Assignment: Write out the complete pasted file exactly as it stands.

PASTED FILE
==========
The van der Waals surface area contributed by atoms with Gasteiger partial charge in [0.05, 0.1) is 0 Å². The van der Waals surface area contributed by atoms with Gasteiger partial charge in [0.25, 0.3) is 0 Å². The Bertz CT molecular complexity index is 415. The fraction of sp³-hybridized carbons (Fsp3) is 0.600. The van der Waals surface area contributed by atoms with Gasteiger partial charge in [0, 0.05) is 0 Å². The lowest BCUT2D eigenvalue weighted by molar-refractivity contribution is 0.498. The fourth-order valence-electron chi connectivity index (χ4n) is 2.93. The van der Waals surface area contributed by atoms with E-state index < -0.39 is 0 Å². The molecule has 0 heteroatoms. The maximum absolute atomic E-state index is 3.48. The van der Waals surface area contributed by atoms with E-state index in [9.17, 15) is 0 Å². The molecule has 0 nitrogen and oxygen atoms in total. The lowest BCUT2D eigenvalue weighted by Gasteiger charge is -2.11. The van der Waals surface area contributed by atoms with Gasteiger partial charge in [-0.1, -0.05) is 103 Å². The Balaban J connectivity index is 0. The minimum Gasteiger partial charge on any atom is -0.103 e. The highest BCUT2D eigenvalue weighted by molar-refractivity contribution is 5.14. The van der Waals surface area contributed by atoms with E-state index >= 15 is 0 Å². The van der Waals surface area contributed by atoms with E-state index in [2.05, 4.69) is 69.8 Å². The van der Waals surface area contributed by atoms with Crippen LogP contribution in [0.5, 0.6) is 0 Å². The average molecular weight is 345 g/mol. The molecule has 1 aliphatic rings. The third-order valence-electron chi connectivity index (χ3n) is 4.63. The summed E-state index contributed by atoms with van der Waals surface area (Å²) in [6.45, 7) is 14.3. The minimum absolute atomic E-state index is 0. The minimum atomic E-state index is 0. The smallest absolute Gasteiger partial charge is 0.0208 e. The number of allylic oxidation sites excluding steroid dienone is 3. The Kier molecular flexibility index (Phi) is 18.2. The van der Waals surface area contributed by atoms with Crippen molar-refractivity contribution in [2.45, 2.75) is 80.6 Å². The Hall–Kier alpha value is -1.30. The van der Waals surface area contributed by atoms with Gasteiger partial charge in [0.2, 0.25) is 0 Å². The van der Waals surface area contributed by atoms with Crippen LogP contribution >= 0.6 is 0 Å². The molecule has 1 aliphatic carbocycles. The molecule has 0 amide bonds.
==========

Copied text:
The van der Waals surface area contributed by atoms with Gasteiger partial charge in [0.05, 0.1) is 0 Å². The van der Waals surface area contributed by atoms with Gasteiger partial charge in [0.25, 0.3) is 0 Å². The Bertz CT molecular complexity index is 415. The fraction of sp³-hybridized carbons (Fsp3) is 0.600. The van der Waals surface area contributed by atoms with Gasteiger partial charge in [0, 0.05) is 0 Å². The lowest BCUT2D eigenvalue weighted by molar-refractivity contribution is 0.498. The fourth-order valence-electron chi connectivity index (χ4n) is 2.93. The van der Waals surface area contributed by atoms with E-state index < -0.39 is 0 Å². The molecule has 0 heteroatoms. The maximum absolute atomic E-state index is 3.48. The van der Waals surface area contributed by atoms with E-state index in [9.17, 15) is 0 Å². The molecule has 0 nitrogen and oxygen atoms in total. The lowest BCUT2D eigenvalue weighted by Gasteiger charge is -2.11. The van der Waals surface area contributed by atoms with Gasteiger partial charge in [-0.1, -0.05) is 103 Å². The Balaban J connectivity index is 0. The minimum Gasteiger partial charge on any atom is -0.103 e. The highest BCUT2D eigenvalue weighted by molar-refractivity contribution is 5.14. The van der Waals surface area contributed by atoms with E-state index >= 15 is 0 Å². The van der Waals surface area contributed by atoms with E-state index in [2.05, 4.69) is 69.8 Å². The van der Waals surface area contributed by atoms with Crippen LogP contribution in [0.5, 0.6) is 0 Å². The average molecular weight is 345 g/mol. The molecule has 1 aliphatic rings. The third-order valence-electron chi connectivity index (χ3n) is 4.63. The summed E-state index contributed by atoms with van der Waals surface area (Å²) in [6.45, 7) is 14.3. The minimum absolute atomic E-state index is 0. The minimum atomic E-state index is 0. The smallest absolute Gasteiger partial charge is 0.0208 e. The number of allylic oxidation sites excluding steroid dienone is 3. The Kier molecular flexibility index (Phi) is 18.2. The van der Waals surface area contributed by atoms with Crippen molar-refractivity contribution in [2.45, 2.75) is 80.6 Å². The Hall–Kier alpha value is -1.30. The van der Waals surface area contributed by atoms with Gasteiger partial charge in [0.2, 0.25) is 0 Å². The van der Waals surface area contributed by atoms with Crippen LogP contribution >= 0.6 is 0 Å². The molecule has 1 aliphatic carbocycles. The molecule has 0 amide bonds.